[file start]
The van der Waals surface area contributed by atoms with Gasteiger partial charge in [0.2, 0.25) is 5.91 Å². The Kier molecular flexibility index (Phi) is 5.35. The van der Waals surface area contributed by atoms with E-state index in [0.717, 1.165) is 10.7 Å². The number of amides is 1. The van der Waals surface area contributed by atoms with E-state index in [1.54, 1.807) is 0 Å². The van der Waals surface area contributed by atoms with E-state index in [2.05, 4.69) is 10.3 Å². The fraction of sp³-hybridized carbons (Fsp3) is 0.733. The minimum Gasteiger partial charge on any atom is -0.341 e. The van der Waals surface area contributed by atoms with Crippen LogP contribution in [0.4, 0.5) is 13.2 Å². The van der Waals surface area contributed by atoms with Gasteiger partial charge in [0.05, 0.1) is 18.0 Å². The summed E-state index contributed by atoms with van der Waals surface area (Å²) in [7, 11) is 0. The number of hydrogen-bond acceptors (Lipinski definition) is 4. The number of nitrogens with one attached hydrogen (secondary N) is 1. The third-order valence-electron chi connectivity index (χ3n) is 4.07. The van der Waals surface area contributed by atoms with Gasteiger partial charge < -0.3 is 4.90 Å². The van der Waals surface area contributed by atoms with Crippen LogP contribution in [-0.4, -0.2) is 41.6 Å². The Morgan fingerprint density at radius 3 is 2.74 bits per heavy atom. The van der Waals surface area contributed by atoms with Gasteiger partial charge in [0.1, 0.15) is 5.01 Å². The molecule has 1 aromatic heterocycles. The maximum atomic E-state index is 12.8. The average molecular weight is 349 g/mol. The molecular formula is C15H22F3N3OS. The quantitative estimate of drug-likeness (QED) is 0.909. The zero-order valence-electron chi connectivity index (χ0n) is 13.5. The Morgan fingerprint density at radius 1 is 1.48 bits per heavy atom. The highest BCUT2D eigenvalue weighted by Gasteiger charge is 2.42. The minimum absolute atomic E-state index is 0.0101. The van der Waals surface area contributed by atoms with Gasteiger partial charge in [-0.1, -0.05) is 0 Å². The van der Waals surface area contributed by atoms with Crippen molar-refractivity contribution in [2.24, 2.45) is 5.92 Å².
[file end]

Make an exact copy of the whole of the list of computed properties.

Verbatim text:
The van der Waals surface area contributed by atoms with Gasteiger partial charge in [0.2, 0.25) is 5.91 Å². The Kier molecular flexibility index (Phi) is 5.35. The van der Waals surface area contributed by atoms with E-state index in [0.717, 1.165) is 10.7 Å². The number of amides is 1. The van der Waals surface area contributed by atoms with E-state index in [1.54, 1.807) is 0 Å². The van der Waals surface area contributed by atoms with E-state index in [2.05, 4.69) is 10.3 Å². The fraction of sp³-hybridized carbons (Fsp3) is 0.733. The minimum Gasteiger partial charge on any atom is -0.341 e. The van der Waals surface area contributed by atoms with Crippen LogP contribution in [0.4, 0.5) is 13.2 Å². The van der Waals surface area contributed by atoms with Gasteiger partial charge in [0.05, 0.1) is 18.0 Å². The summed E-state index contributed by atoms with van der Waals surface area (Å²) in [7, 11) is 0. The number of hydrogen-bond acceptors (Lipinski definition) is 4. The number of nitrogens with one attached hydrogen (secondary N) is 1. The third-order valence-electron chi connectivity index (χ3n) is 4.07. The van der Waals surface area contributed by atoms with Gasteiger partial charge < -0.3 is 4.90 Å². The van der Waals surface area contributed by atoms with Crippen LogP contribution in [-0.4, -0.2) is 41.6 Å². The Morgan fingerprint density at radius 3 is 2.74 bits per heavy atom. The van der Waals surface area contributed by atoms with Gasteiger partial charge in [0.1, 0.15) is 5.01 Å². The molecule has 1 aromatic heterocycles. The maximum atomic E-state index is 12.8. The average molecular weight is 349 g/mol. The molecular formula is C15H22F3N3OS. The quantitative estimate of drug-likeness (QED) is 0.909. The zero-order valence-electron chi connectivity index (χ0n) is 13.5. The Morgan fingerprint density at radius 1 is 1.48 bits per heavy atom. The highest BCUT2D eigenvalue weighted by Gasteiger charge is 2.42. The minimum absolute atomic E-state index is 0.0101. The van der Waals surface area contributed by atoms with Gasteiger partial charge in [-0.1, -0.05) is 0 Å². The van der Waals surface area contributed by atoms with Crippen molar-refractivity contribution in [2.24, 2.45) is 5.92 Å².